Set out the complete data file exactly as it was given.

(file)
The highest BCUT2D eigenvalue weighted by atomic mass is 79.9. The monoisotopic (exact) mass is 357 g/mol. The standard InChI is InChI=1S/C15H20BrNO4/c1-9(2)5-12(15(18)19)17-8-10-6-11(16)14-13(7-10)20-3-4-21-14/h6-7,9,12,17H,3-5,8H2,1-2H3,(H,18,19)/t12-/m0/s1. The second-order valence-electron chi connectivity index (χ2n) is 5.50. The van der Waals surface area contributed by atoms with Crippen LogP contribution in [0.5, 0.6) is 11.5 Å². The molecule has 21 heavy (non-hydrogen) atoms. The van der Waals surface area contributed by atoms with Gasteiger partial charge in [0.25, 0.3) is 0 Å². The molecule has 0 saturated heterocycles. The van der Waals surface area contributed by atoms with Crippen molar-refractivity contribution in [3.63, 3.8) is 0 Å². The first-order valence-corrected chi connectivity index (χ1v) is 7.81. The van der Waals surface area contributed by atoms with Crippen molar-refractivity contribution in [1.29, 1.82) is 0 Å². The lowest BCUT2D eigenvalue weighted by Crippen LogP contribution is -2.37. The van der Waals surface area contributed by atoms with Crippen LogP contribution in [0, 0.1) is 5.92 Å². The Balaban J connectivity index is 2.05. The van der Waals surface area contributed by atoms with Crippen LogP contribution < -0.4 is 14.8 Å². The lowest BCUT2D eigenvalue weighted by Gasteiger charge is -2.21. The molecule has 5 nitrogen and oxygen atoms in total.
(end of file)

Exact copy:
The highest BCUT2D eigenvalue weighted by atomic mass is 79.9. The monoisotopic (exact) mass is 357 g/mol. The standard InChI is InChI=1S/C15H20BrNO4/c1-9(2)5-12(15(18)19)17-8-10-6-11(16)14-13(7-10)20-3-4-21-14/h6-7,9,12,17H,3-5,8H2,1-2H3,(H,18,19)/t12-/m0/s1. The second-order valence-electron chi connectivity index (χ2n) is 5.50. The van der Waals surface area contributed by atoms with Crippen LogP contribution in [0.5, 0.6) is 11.5 Å². The molecule has 21 heavy (non-hydrogen) atoms. The van der Waals surface area contributed by atoms with Gasteiger partial charge in [0.25, 0.3) is 0 Å². The molecule has 0 saturated heterocycles. The van der Waals surface area contributed by atoms with Crippen molar-refractivity contribution in [3.63, 3.8) is 0 Å². The first-order valence-corrected chi connectivity index (χ1v) is 7.81. The van der Waals surface area contributed by atoms with Crippen molar-refractivity contribution in [1.29, 1.82) is 0 Å². The lowest BCUT2D eigenvalue weighted by Crippen LogP contribution is -2.37. The van der Waals surface area contributed by atoms with Crippen LogP contribution in [0, 0.1) is 5.92 Å². The Balaban J connectivity index is 2.05. The van der Waals surface area contributed by atoms with Crippen LogP contribution < -0.4 is 14.8 Å². The lowest BCUT2D eigenvalue weighted by Gasteiger charge is -2.21. The molecule has 5 nitrogen and oxygen atoms in total.